400 ton Three-Column, Three-Mould Slab and Kerb Press, views taken at erection and on site, O/No. 67520, c.1967

Order 67520 for Stockton Stone Co. Ltd., Stockton-on-Tees, c.1967

Gloucestershire Archives
Gloucestershire Archives
Gloucestershire Archives
Gloucestershire Archives
Gloucestershire Archives
Gloucestershire Archives

The three-column slab press was introduced around 1967, this press being one of the earliest manufactured. A number of unique features were included. The triangular column configuration provided extra rigidity to enable duplex pressing of smaller slabs. The table was lifted hydraulically engaging a three-position dog mechanism (photos 1 & 2) prior to rotation via a chain/hydraulic cylinder/air-oil reservoir return mechanism, replacing the Fielding slewing cylinder and gearbox unit. This feature also reduced table wear. Vickers Sperry Rand pumps and some hydraulic components of proprietary manufacture were used replacing the Fielding A2 radial pump. Fielding air-operated control valves and interlock valves were retained and the air circuitry was simplified.

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If you remember designing, machining, fitting, installing, maintaining, or working with this machine please share your memories at the bottom of the page by clicking on the words Add a comment about this page.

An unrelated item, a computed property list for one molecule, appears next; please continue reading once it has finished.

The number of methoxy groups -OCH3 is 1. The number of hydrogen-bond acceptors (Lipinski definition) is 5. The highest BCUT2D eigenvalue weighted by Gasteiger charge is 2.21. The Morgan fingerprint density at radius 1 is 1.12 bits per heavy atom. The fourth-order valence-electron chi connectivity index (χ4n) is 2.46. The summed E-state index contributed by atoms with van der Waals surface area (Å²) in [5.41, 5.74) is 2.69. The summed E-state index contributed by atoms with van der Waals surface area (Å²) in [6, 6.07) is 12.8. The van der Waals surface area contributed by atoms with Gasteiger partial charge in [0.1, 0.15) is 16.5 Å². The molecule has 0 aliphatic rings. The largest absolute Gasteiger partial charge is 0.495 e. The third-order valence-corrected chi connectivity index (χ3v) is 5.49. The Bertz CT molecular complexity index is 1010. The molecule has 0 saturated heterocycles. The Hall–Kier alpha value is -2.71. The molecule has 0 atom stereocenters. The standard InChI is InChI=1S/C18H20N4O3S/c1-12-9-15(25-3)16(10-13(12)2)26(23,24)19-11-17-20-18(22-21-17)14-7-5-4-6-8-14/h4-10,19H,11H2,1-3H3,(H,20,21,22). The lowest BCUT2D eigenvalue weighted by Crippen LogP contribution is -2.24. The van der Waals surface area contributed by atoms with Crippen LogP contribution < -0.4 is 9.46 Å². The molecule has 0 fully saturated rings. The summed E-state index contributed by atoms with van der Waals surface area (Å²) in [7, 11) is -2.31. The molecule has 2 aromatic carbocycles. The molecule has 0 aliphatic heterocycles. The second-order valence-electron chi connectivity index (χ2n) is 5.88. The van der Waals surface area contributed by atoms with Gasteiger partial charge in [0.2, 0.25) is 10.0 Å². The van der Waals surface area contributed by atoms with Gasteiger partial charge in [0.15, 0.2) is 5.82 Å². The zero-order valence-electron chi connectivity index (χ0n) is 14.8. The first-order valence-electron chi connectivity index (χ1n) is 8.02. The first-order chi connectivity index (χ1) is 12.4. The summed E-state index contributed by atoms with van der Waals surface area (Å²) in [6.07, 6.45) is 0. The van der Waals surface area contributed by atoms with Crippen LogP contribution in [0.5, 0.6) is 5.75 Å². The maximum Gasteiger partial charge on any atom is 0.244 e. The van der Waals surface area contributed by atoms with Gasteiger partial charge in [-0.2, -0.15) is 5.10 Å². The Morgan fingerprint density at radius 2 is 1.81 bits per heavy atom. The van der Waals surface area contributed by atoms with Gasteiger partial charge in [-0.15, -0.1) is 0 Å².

Comments about this page

  • Hi Chippy!   I am very pleased that someone has identified the ‘operator’ as I also remember him as the crane driver/slinger in Hydraulic 2.  I do recall people used to compete to wear the ‘white coat’. I think it was Brian’s way of rewarding unsung heroes!   John B

    By John Bancroft (22/09/2014)
  • ‘Operating’ the press is Jim Beard, one of the crane drivers in Hydraulic 2 at the time this photo was taken. He had a brother John who also worked at F&P in those days, I think as a labourer. How come Jim was in the photo I don’t recall, maybe Brian Mince grabbed him, gave him a white coat and said ‘stand there and look technical’! We’ll never know!

    There were two other drivers in the workshops then and they were Hughie and Paddy, can’t remember their surnames I’m afraid, but I do remember Paddy being quite tall.

    I seem to remember going to Stockton Stone with Dave Jones in about 1970/71 and we may have done some work on this very press, but I don’t recall any details of what we did. We had come down from Glasgow having done a lot of work on a 3 column press at Hulland Products so maybe the visit was connected with the kind of work we had carried out at Hullands, repairing cracked welds.

    Chippy Aston

    By Graham Aston (21/09/2014)

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